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February 15, 2009 (Vol. 29, No. 4)

Second Messengers’ Accumulation Assays

Advanced Tools to Investigate All Compound Classes of GPCR Activation

  • Slow-Acting Agonist Activity

    In a recent presentation, scientists from a large pharmaceutical company summarized studies conducted in their laboratory using the IP-One assay with Gq and Galpha16-coupled receptors.

    One of the key findings of the study was the identification, using IP-One, of slow-acting agonist activity not detected by calcium mobilization.

    High-throughput screening of this class of compounds may present technological limitations when seeking agonists with the calcium flux, the most commonly used existing HTS method for Gq-protein coupled receptor cell-based functional assays.

    Calcium mobilization is a proven and widely used assay. The method can, however, require access to dedicated instrumentation and is limited by its extremely short readout time. These obstacles can increase screening turn-around and can lead to false negatives, particularly when looking for slow-acting agonists. The results presented show evidence of two slow-acting agonists with IP-One, but not with the calcium flux.

  • Characterization of Inverse Agonists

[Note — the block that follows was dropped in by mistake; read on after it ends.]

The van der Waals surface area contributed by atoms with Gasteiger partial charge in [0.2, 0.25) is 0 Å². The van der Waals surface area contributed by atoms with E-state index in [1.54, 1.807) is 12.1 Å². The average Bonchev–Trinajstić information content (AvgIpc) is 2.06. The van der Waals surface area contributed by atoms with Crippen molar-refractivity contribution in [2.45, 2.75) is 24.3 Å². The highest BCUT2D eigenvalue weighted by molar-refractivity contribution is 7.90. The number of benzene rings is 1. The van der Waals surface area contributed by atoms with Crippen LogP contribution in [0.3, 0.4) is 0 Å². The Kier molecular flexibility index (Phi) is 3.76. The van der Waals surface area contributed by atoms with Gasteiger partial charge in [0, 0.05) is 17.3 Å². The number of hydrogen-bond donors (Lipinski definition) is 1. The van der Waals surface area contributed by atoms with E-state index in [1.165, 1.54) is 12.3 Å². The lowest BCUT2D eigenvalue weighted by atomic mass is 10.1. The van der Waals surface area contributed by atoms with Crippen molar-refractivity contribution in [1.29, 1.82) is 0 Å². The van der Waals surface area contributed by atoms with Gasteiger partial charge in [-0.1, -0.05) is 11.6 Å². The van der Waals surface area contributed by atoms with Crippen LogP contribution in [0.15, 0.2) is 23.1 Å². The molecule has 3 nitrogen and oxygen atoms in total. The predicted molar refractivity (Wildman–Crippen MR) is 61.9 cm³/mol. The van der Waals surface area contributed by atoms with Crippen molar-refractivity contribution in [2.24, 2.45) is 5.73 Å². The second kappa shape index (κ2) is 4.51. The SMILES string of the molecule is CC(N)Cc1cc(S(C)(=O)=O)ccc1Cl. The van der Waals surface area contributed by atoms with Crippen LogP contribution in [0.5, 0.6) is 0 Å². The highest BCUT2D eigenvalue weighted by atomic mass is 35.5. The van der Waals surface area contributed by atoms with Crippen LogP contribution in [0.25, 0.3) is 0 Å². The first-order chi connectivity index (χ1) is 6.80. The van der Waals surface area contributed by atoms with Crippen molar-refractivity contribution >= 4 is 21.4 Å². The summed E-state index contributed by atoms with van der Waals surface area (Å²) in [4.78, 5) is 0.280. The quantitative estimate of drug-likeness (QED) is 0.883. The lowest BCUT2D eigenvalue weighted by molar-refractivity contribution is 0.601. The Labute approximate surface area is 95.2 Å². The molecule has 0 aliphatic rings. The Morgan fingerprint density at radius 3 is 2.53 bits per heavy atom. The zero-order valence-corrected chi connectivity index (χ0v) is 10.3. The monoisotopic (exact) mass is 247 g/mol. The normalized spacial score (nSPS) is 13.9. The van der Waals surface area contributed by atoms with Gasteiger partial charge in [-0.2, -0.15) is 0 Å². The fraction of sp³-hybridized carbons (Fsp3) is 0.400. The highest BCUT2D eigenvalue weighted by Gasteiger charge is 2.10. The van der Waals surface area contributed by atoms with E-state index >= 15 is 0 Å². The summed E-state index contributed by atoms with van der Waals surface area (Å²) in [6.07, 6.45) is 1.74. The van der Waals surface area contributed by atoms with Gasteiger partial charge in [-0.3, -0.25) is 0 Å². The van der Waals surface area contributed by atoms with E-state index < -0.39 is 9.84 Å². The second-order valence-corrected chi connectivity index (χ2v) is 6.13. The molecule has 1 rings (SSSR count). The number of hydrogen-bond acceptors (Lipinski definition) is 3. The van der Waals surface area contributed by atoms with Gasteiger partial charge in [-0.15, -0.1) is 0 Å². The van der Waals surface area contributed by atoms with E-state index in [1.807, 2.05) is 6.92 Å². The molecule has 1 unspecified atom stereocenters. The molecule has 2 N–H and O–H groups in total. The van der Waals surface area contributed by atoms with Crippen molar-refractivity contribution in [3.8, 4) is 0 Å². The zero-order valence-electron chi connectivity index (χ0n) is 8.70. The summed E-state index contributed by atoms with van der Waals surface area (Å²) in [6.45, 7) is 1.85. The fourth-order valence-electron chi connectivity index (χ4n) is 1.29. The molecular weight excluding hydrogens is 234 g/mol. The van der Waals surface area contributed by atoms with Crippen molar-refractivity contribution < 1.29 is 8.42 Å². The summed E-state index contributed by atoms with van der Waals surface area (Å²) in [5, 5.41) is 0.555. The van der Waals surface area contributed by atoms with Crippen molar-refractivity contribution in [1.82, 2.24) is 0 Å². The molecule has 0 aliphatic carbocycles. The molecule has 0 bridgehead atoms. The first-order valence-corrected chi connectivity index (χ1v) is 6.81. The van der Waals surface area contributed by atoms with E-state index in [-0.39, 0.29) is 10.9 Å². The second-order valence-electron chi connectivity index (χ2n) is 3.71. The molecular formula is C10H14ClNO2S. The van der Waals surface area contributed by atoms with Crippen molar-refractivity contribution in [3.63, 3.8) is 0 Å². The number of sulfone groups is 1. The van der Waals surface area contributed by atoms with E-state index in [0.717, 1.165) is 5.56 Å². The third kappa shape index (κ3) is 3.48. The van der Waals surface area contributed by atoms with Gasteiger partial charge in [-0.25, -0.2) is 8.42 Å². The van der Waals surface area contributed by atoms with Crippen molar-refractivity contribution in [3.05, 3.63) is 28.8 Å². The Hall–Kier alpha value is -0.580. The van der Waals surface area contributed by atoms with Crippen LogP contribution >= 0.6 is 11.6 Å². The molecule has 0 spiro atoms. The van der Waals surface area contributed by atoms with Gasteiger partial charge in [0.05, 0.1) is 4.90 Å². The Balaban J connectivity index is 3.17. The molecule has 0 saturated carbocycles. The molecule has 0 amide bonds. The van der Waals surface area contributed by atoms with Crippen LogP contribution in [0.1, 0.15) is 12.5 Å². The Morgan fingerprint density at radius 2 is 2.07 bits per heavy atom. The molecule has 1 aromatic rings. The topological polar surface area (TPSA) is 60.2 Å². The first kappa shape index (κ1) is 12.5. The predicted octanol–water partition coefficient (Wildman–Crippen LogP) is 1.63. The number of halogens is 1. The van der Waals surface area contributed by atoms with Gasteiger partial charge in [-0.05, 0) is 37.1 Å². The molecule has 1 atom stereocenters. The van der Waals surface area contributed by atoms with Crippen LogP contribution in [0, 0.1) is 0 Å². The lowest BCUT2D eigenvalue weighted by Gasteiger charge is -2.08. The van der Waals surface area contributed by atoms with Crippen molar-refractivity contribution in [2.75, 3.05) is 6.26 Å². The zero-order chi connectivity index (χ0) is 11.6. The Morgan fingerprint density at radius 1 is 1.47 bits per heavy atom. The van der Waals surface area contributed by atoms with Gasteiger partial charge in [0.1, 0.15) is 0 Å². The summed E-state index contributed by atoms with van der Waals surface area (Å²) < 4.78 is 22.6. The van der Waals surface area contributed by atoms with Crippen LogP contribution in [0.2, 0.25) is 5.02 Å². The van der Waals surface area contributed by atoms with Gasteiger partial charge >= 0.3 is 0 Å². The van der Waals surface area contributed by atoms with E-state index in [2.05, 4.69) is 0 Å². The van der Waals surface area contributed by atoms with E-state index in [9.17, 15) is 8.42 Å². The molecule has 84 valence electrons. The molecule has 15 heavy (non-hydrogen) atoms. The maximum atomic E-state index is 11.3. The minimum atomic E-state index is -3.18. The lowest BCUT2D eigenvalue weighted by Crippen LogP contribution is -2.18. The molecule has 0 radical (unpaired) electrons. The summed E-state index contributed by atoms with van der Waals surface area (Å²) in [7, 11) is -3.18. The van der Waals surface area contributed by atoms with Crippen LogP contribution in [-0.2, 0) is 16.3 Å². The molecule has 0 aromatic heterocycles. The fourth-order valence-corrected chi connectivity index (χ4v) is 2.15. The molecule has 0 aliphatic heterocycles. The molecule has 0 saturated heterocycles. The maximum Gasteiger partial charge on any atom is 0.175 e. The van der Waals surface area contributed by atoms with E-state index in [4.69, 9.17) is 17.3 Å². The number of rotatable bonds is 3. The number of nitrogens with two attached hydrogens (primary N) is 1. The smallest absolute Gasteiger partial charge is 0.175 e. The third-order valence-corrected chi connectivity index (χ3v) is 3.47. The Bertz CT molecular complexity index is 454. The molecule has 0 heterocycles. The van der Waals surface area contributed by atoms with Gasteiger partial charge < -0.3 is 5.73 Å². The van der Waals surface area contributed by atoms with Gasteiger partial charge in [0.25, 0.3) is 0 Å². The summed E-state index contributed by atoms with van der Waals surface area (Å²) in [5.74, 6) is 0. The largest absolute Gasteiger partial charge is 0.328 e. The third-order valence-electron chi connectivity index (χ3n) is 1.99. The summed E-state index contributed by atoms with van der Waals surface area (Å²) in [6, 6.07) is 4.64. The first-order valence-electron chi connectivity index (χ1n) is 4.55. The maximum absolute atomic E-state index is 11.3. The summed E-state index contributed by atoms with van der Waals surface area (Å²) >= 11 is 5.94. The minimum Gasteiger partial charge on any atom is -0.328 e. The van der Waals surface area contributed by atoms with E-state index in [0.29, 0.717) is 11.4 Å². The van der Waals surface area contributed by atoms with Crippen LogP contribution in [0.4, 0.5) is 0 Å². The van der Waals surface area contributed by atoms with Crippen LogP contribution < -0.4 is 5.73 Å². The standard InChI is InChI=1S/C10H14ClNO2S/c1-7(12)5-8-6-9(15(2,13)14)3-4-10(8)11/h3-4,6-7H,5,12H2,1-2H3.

Click Image To Enlarge +
    Figure 4. Agonist and inverse agonist dose response by using IP-One Terbium.

    This article has shown that with second messengers, all compound classes can be investigated. In addition to the ones cited, this also includes inverse agonists.

    A study presented at the Miptec Conference in Basel, Switzerland, late last year showed the characterization of an inverse agonist by using the IP-One Terbium assay. The identification of an inverse agonist effect on a constitutively active receptor is challenging with the calcium mobilization assay.  However, due to its terbium cryptate technology, IP-One Tb’s properties include high light absorption, sensitivity, enhanced signal-to-noise ratio, low false-positive rate, and full reader compatibility, and these accumulation assays provide efficient sensitivity and assay windows to properly perform a screen in HTS conditions (Figure 4).

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